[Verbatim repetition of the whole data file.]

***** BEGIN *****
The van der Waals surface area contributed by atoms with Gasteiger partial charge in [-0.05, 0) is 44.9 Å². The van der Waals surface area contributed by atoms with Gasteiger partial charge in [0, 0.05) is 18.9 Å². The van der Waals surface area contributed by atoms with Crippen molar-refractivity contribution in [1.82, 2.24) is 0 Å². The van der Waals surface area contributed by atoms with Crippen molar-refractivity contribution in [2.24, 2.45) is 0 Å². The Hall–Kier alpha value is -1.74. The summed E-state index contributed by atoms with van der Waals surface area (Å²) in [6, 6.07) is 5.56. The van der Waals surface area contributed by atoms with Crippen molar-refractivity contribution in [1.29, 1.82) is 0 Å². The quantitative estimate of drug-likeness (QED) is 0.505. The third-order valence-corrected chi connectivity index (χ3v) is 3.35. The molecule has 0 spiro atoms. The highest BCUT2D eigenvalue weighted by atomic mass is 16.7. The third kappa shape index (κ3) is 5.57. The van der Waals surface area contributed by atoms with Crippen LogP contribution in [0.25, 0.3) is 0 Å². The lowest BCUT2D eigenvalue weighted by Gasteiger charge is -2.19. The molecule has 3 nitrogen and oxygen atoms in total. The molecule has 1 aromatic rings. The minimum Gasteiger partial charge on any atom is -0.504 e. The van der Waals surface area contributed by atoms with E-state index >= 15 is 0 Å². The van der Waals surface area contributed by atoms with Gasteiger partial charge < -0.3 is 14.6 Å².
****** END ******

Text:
The van der Waals surface area contributed by atoms with Gasteiger partial charge in [-0.05, 0) is 44.9 Å². The van der Waals surface area contributed by atoms with Gasteiger partial charge in [0, 0.05) is 18.9 Å². The van der Waals surface area contributed by atoms with Crippen molar-refractivity contribution in [1.82, 2.24) is 0 Å². The van der Waals surface area contributed by atoms with Crippen molar-refractivity contribution in [2.24, 2.45) is 0 Å². The Hall–Kier alpha value is -1.74. The summed E-state index contributed by atoms with van der Waals surface area (Å²) in [6, 6.07) is 5.56. The van der Waals surface area contributed by atoms with Crippen molar-refractivity contribution in [1.29, 1.82) is 0 Å². The quantitative estimate of drug-likeness (QED) is 0.505. The third-order valence-corrected chi connectivity index (χ3v) is 3.35. The molecule has 0 spiro atoms. The highest BCUT2D eigenvalue weighted by atomic mass is 16.7. The third kappa shape index (κ3) is 5.57. The van der Waals surface area contributed by atoms with Crippen LogP contribution in [0.25, 0.3) is 0 Å². The lowest BCUT2D eigenvalue weighted by Gasteiger charge is -2.19. The molecule has 3 nitrogen and oxygen atoms in total. The molecule has 1 aromatic rings. The minimum Gasteiger partial charge on any atom is -0.504 e. The van der Waals surface area contributed by atoms with E-state index >= 15 is 0 Å². The van der Waals surface area contributed by atoms with Gasteiger partial charge < -0.3 is 14.6 Å².